In considering a motion for judgment of nonsuit made by a defendant, all of the evidence favorable to the plaintiff must be taken as true and interpreted in the light most favorable to him. Champion v. Waller, 268 N.C. 426, 150 S.E. 2d 783; Lienthall v. Glass, 2 N.C. App. 65, 162 S.E. 2d 596.
 The evidence presented at the trial below would permit the jury to find the following to be the facts in this case:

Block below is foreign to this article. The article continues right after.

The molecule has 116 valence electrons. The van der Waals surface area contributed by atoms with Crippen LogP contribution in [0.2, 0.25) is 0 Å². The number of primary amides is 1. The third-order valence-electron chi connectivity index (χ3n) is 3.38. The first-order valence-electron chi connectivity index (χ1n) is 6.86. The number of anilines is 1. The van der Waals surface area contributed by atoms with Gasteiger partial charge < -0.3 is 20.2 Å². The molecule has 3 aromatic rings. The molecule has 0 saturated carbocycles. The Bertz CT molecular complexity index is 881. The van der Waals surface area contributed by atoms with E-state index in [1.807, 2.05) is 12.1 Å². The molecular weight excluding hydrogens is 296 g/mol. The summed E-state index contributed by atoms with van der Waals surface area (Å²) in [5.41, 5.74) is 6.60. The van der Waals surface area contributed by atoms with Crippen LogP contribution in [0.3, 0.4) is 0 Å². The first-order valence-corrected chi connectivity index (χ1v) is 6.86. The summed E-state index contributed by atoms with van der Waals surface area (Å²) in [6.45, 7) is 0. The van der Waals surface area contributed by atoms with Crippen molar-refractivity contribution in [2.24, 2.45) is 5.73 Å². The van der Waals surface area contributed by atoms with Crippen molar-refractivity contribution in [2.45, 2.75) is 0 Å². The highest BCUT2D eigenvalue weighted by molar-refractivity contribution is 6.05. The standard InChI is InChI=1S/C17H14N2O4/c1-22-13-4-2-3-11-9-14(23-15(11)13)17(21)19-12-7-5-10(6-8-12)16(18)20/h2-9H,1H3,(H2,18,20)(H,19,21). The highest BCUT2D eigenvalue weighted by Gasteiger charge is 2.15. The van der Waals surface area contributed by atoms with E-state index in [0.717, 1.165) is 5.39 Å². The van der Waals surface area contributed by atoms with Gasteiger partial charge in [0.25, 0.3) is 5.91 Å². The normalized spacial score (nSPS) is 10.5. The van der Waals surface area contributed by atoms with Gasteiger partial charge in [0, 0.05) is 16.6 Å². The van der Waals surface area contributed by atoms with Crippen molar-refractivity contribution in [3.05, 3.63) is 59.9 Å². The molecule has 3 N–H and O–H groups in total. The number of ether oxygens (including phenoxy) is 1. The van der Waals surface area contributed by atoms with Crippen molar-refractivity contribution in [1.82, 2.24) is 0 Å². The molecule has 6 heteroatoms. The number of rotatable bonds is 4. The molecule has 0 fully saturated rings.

On the night of 6 October 1961, the plaintiff and one other person had been working on a cottage located on the Roanoke River near Weldon, North Carolina. At approximately 1:00 a.m. on 7 October 1961, the plaintiff left the cottage to take his helper to his car. They traveled west on West Third Street. When they came to the railroad crossing previously described, a flagman stopped them. The train, at this time was “just sitting” on the track. Plaintiff and his helper waited approximately five minutes before the engine moved and the flagman waved them on. The plaintiff traveled approximately two miles on West Third Street (the same as Highway 158) toward Roanoke Rapids. After putting his helper out, he drove east on Highway 158, or West Third Street, back toward Weldon and the railroad crossing. He was traveling at approximately 35 miles per hour when he crossed the hill crest located approximately 100 yards west of the railroad crossing and started down the decline. He began reducing his speed. He could not see the railroad tracks before he crossed this hill crest. He slowed down further as he was under the overhead trestle located approximately 72 feet west of the railroad tracks. At this point the plaintiff, looking east, could see both sides of the street beyond the railroad tracks. He could see a stop light located on Washington Avenue, lights under a service *411station located just east of the railroad tracks, and street lights located on West Third Street, east of the railroad crossing; however, none of these lights threw any light on the railroad tracks. As the plaintiff moved under the overhead trestle and toward the railroad tracks, he was traveling approximately 15 miles per hour. When he was approximately 10 feet from the third set of railroad tracks he first saw the train engine. It was projecting approximately five feet into his lane of travel and was not in motion. Plaintiff applied his brakes, but did not stop in time; his automobile struck the engine, and, as a result, the plaintiff was seriously injured. At the time of the accident, plaintiff’s eyes were in excellent condition and the headlights on his car were in good working order. His headlights did not pick up the train until he was at the bottom of the hill and started across the railroad tracks; at this point the engine was directly in front of him. The plaintiff did not see any lights on the engine, nor did he hear a whistle or other warning before the collision. Also, the defendant did not have a flagman at the crossing.